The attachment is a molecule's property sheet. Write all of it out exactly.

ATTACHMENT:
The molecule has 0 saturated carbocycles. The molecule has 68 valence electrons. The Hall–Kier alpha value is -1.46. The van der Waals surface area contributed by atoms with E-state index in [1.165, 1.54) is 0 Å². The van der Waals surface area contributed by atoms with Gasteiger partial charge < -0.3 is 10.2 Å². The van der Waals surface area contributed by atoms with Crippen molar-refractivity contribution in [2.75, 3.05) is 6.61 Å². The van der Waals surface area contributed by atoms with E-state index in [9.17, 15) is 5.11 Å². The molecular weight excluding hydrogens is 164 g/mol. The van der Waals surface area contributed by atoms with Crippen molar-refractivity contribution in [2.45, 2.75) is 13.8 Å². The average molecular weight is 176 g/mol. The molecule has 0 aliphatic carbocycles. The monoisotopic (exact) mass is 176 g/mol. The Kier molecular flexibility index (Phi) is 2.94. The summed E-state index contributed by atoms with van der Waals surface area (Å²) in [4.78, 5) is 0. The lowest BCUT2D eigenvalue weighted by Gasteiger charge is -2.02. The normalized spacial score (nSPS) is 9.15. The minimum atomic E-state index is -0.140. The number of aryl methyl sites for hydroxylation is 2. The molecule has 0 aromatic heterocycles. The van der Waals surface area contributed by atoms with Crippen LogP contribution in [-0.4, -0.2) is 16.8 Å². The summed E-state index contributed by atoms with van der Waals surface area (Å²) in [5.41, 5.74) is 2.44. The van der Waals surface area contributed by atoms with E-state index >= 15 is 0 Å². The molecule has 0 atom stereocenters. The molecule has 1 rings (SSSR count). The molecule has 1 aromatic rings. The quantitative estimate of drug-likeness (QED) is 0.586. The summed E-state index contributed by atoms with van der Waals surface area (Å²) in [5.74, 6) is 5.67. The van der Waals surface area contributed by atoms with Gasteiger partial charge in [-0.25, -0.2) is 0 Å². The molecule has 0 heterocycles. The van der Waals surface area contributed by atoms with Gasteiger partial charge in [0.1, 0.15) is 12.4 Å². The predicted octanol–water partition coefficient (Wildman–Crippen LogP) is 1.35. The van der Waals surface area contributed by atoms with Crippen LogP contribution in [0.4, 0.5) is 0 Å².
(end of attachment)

The molecule has 0 saturated carbocycles. The molecule has 68 valence electrons. The Hall–Kier alpha value is -1.46. The van der Waals surface area contributed by atoms with E-state index in [1.165, 1.54) is 0 Å². The van der Waals surface area contributed by atoms with Gasteiger partial charge < -0.3 is 10.2 Å². The van der Waals surface area contributed by atoms with Crippen molar-refractivity contribution in [2.75, 3.05) is 6.61 Å². The van der Waals surface area contributed by atoms with E-state index in [9.17, 15) is 5.11 Å². The molecular weight excluding hydrogens is 164 g/mol. The van der Waals surface area contributed by atoms with Crippen molar-refractivity contribution in [2.45, 2.75) is 13.8 Å². The average molecular weight is 176 g/mol. The molecule has 0 aliphatic carbocycles. The monoisotopic (exact) mass is 176 g/mol. The Kier molecular flexibility index (Phi) is 2.94. The summed E-state index contributed by atoms with van der Waals surface area (Å²) in [4.78, 5) is 0. The lowest BCUT2D eigenvalue weighted by Gasteiger charge is -2.02. The normalized spacial score (nSPS) is 9.15. The minimum atomic E-state index is -0.140. The number of aryl methyl sites for hydroxylation is 2. The molecule has 0 aromatic heterocycles. The van der Waals surface area contributed by atoms with Crippen LogP contribution in [-0.4, -0.2) is 16.8 Å². The summed E-state index contributed by atoms with van der Waals surface area (Å²) in [5.41, 5.74) is 2.44. The van der Waals surface area contributed by atoms with E-state index >= 15 is 0 Å². The molecule has 0 atom stereocenters. The molecule has 1 rings (SSSR count). The molecule has 1 aromatic rings. The quantitative estimate of drug-likeness (QED) is 0.586. The summed E-state index contributed by atoms with van der Waals surface area (Å²) in [5.74, 6) is 5.67. The van der Waals surface area contributed by atoms with Gasteiger partial charge in [-0.25, -0.2) is 0 Å². The molecule has 0 heterocycles. The van der Waals surface area contributed by atoms with Gasteiger partial charge in [0.1, 0.15) is 12.4 Å². The predicted octanol–water partition coefficient (Wildman–Crippen LogP) is 1.35. The van der Waals surface area contributed by atoms with Crippen LogP contribution in [0.4, 0.5) is 0 Å².